From a new paper by Justin Tosi and Brandon Warmke in PPA:
Our basic contention is that one grandstands when one makes a contribution to public moral discourse that aims to convince others that one is “morally respectable.” By this we mean that grandstanding is a use of moral talk that attempts to get others to make certain desired judgments about oneself, namely, that one is worthy of respect or admiration because one has some particular moral quality—for example, an impressive commitment to justice, a highly tuned moral sensibility, or unparalleled powers of empathy. To grandstand is to turn one's contribution to public discourse into a vanity project.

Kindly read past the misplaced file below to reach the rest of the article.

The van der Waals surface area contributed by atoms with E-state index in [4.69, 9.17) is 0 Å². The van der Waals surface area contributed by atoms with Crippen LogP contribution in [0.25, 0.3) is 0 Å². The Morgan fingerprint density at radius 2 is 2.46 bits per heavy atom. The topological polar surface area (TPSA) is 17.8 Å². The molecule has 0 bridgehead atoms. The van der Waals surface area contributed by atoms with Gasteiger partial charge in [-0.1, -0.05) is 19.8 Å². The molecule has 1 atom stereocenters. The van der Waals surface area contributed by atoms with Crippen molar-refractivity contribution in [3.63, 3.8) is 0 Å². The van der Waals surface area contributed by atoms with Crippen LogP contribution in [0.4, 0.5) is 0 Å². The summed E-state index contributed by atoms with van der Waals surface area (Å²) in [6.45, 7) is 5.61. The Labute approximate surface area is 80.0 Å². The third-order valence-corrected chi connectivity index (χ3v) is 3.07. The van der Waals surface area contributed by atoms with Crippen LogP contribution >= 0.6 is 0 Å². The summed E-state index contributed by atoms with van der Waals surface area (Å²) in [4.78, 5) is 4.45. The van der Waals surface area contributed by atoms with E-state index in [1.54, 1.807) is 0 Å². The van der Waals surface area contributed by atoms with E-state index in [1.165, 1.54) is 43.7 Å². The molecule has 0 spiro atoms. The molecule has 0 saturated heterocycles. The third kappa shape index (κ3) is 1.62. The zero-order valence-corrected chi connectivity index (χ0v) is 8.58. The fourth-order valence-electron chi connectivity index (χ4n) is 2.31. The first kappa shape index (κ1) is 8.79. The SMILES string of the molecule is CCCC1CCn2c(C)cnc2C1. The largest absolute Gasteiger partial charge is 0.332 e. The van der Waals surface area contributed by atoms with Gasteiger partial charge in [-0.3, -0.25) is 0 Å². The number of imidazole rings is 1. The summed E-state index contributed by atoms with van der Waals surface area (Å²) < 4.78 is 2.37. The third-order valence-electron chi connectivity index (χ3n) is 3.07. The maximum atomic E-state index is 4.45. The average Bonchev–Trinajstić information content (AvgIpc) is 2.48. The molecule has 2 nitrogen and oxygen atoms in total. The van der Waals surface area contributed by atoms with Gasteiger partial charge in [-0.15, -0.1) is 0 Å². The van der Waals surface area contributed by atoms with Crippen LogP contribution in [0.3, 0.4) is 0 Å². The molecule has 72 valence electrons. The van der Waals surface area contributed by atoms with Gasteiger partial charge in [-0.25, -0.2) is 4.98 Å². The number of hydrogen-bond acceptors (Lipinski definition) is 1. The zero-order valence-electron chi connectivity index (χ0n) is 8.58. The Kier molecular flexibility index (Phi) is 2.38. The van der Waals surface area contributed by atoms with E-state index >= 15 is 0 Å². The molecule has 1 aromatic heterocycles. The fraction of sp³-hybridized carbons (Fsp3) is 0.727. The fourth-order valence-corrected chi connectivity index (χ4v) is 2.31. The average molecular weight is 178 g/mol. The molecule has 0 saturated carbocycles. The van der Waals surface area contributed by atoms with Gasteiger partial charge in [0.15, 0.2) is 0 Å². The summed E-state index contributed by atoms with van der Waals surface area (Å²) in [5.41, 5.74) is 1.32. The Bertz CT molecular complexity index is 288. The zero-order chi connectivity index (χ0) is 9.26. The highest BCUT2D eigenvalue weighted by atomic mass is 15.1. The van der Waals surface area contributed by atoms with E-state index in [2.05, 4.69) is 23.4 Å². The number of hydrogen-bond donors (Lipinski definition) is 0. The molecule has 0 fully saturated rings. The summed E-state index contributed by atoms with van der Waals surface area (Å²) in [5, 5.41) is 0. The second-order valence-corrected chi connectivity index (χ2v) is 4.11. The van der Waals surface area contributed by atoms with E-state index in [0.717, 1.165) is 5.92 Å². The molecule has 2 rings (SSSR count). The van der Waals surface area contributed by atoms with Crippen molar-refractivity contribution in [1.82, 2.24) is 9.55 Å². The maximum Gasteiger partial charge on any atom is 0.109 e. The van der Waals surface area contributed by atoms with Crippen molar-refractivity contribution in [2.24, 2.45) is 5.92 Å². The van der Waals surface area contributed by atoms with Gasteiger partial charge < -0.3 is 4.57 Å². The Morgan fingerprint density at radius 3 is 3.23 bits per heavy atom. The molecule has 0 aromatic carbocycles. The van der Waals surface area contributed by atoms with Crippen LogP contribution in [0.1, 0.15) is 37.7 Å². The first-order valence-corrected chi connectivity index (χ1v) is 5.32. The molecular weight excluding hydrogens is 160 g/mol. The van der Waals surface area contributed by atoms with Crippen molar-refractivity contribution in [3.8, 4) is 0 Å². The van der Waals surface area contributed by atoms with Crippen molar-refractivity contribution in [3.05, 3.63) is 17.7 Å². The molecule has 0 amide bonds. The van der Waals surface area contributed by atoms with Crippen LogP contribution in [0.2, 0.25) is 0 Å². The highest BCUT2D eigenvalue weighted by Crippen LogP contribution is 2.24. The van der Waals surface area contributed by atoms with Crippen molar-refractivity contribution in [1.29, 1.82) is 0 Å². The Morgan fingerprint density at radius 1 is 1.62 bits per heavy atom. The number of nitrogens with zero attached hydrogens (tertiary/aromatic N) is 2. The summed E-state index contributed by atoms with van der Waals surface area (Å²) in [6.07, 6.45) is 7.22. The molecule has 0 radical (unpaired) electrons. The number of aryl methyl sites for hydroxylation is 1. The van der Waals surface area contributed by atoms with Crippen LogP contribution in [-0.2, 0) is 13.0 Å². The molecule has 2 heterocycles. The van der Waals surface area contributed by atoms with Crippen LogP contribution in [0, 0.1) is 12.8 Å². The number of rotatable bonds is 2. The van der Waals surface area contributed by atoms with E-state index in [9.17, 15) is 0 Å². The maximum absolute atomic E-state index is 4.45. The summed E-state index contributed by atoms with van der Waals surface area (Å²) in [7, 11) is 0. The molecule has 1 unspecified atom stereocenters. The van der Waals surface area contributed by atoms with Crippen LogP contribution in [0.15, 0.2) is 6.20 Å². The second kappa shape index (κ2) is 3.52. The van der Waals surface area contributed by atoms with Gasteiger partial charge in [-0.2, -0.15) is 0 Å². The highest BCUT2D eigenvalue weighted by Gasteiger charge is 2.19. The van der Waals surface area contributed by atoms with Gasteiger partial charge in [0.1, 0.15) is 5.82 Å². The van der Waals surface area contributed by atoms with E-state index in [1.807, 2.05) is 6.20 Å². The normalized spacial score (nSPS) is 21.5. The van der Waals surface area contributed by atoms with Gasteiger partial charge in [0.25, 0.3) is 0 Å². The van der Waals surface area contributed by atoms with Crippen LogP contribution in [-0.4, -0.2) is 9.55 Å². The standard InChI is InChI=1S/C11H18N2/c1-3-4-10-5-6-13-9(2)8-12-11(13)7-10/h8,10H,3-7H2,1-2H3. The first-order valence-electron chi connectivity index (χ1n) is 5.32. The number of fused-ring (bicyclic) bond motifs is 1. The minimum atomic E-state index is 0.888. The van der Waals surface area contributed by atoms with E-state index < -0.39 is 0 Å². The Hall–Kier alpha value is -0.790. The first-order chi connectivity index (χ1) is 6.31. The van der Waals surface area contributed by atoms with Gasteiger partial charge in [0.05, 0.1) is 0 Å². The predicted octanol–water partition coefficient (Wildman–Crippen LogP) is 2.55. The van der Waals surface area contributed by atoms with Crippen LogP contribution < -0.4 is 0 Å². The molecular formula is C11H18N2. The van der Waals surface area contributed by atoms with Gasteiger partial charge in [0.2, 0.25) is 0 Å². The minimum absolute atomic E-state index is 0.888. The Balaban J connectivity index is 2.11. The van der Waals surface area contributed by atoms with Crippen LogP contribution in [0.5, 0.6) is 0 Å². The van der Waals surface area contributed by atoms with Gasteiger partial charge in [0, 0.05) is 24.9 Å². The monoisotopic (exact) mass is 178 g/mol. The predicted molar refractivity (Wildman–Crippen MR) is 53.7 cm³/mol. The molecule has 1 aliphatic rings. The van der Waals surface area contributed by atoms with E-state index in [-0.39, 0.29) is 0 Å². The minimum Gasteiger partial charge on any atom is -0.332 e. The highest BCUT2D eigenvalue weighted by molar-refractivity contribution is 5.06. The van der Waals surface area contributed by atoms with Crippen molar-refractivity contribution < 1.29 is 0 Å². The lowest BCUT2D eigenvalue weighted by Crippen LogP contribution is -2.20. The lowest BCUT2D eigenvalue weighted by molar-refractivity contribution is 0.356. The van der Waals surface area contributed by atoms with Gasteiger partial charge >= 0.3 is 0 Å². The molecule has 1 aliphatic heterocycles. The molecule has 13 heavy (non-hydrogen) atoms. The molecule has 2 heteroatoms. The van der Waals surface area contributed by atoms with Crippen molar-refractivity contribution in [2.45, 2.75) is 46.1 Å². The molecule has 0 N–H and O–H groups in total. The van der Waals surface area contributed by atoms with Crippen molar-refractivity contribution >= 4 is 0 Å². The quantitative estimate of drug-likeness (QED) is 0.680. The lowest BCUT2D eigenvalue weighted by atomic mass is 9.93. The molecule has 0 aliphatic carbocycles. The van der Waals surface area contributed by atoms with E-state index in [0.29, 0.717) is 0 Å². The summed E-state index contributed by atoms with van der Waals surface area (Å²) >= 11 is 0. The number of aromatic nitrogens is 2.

I will resist naming the professional philosophers who should read this, but you know who you are (or at least your colleagues know who you are)! The paper also incorporates a useful discussion of group polarization, which as we've noted before, is quite relevant to the phenomenon.